PW: egroj

domingo, 18 de febrero de 2018

Gary Burton • New Vibe Man In Town



Review by Scott Yanow
Vibraphonist Gary Burton's debut as a leader shows that he was a brilliant player from the start of his career. Utilizing a sparse trio that includes bassist Gene Cherico and drummer Joe Morello, Burton (even at this early stage) sounds quite original and unlike his predecessors (Lionel Hampton, Red Norvo, and Milt Jackson). Highlights include "Joy Spring," "You Stepped Out of a Dream," and Burton's original "Our Waltz." This boppish set is easily recommended.


Amos Milburn • Unreleased Masters



Organissimo ‎• B3tles (A Soulful Tribute To The Fab Four)



Guitarist Grant Green was one of the early birds on this: turning Beatles tunes into soulful jazz workouts, with his I Want to Hold Your Hand (Blue Note, 1965), featuring Hammond organ master Larry Young on the B3, recorded a little over a year after the Fab Four's musical invasion of America. But it was mostly a jazz standards/Great American Songbook outing, with only the opener/title tune nodding to the—ultimately—most influential of pop music groups.
Now, fifty years later, Organissimo goes all in, with B3tles, a CD full of Beatles tunes in a cool, soul jazz mode.
Jim Alfredson hold down the B3 chair, and adds the Wurlitzer and some synthesizer sounds to arsenal. He is joined by guitarist Lawrence Barris and drummer Randy Marsh, on a set that reinterprets these familiar tunes, sometimes injecting them with soul, sometimes taking them in unexpected directions.
The CD's cover art harkens to the cover of the Beatles first great album, their artistic breakthrough, Revolver (Capitol Records, 1966). With that it mind, the music starts fittingly with the Organissimo's version of George Harrison's "Taxman," the song that opened Revolver. Funky it is. The same for "Dig A Pony," a tune that seems made for the organ trio treatment. "Come Together"—that probably should have Chuck Berry added to Lennon McCartney tag for a songwriting credit, so you know it's got some hard-edged, Chess Records soul to it—sounds like a song the previously-mentioned Grant Green/Larry Young teaming should have tackled on a second recorded nod to the Beatles. But they couldn't have done it better or with more of a bluesy funk than Organissimo does.
"The Long And Winding Road" is lighter, more pop-ish in feel, buoyant and effervescent. "While My Guitar Gently Weeps," the George Harrison gem, takes things away from the soul atmosphere, slowing down the original's tempo, giving the song a beautiful, aching-in-the-bones sadness, leading into the set's closer, "Within You Without You," George Harrison's first full-on foray into Indian music. Organissimo's take is propulsive over dense drones, dense rhythms, and it sounds marvelously modern, on this outstanding and dynamic re-investigation of some classic Beatles tunes. ~Dan McClenaghan
https://itunes.apple.com/us/album/b3tles-a-soulful-tribute-to-the-fab-four/id1215481071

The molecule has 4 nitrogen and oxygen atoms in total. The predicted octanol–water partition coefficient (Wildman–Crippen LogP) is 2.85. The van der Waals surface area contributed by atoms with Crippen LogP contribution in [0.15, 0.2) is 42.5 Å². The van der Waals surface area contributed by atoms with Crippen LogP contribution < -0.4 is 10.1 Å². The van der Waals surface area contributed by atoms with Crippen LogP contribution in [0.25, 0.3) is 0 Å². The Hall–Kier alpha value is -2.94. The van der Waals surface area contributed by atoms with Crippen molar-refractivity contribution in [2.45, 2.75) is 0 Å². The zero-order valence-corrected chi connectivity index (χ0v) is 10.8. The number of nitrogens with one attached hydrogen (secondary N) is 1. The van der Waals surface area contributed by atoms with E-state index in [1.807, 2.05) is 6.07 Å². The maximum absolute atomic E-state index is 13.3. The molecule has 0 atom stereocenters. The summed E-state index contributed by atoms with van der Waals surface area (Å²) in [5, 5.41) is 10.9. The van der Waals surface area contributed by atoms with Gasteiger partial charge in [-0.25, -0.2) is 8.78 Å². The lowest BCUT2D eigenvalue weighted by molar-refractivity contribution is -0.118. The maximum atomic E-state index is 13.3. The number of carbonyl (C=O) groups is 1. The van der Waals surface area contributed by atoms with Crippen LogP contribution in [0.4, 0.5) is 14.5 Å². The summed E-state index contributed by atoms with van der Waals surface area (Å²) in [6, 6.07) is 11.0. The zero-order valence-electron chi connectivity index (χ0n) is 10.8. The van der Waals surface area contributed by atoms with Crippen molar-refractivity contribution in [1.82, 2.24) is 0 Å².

sábado, 17 de febrero de 2018

Roger King Mozian • El Twist





Joe Sample • Did You Feel That



Review by Jonathan Widran
There is some serious shaking going on in the studio here, and it appears the veteran Sample has found a great situation to let out his more aggressive edges. What must it be like to be a legend and try to somehow uncover a path you haven't driven on before? How can a cat like Sample top himself? It's always rewarding when a veteran artist twists expectations with a brand new sound, even if reaching into his past for the germ of the idea. Sample darts at the listener with a whole new, nonstop brass funk approach, allowing his all-star Soul Committee to lay down the grooves beneath his still plucky ivory spirit. Though Did You Feel That? cooks from start to finish, employing inventive rhythmic touches, simmering cool, and a flashy retro production style, it's sometimes too easy to compare the wild horn tandem of Oscar Brashear and Joel Peskin with old Sample cohorts Wilton Felder and Wayne Henderson. Sort of a Crusaders for the modern age. What shines through, however, is Sample's successful execution as a leader of a true ensemble, rather than just a slew of sessionaires. He takes some tasty solos, but makes sure that members of the Committee are allowed their own voices as they chime in with the Chairman of the Board. And just for the record, the other Committee members include drummer Steve Gadd, bassist Freddie Washington, guitarists Michael Landau and Arthur Adams, plus percussionist Lenny Castro. An added treat is the funky historical artwork, an Aaron Douglas painting called "Aspects of Negro Life" from "Slavery Through Reconstruction." It shows the joy of the culture, perfectly mirroring the excitement found on the album.


Montefiori Cocktail • Raccolta Nº 1



'Papa' John DeFrancesco • Walking Uptown



Review by Scott Yanow
Papa John DeFrancesco, the father of Joey DeFrancesco, is a talented organist himself. On this informal set with his quartet (which also includes tenor-saxophonist Tim Warfield, his other musical son, guitarist Johnny DeFrancesco, and drummer Glenn Ferracone), Papa John mostly sticks to the blues and bluish material. In addition to a swinging version of "Sunny," the gospel-ish "People Get Ready," the funky "160 Million Dollar Chinese Man" (from the remake of Ocean's 11), and a vamp piece ("What Happened"), there are four blues at various tempos and levels of funk. Joey DeFrancesco makes guest appearances on two tracks (one apiece on trumpet and piano) and bassist Paul Klinefelter is on one number but otherwise the basic quartet is showcased romping and stomping out their brand of soulful blues.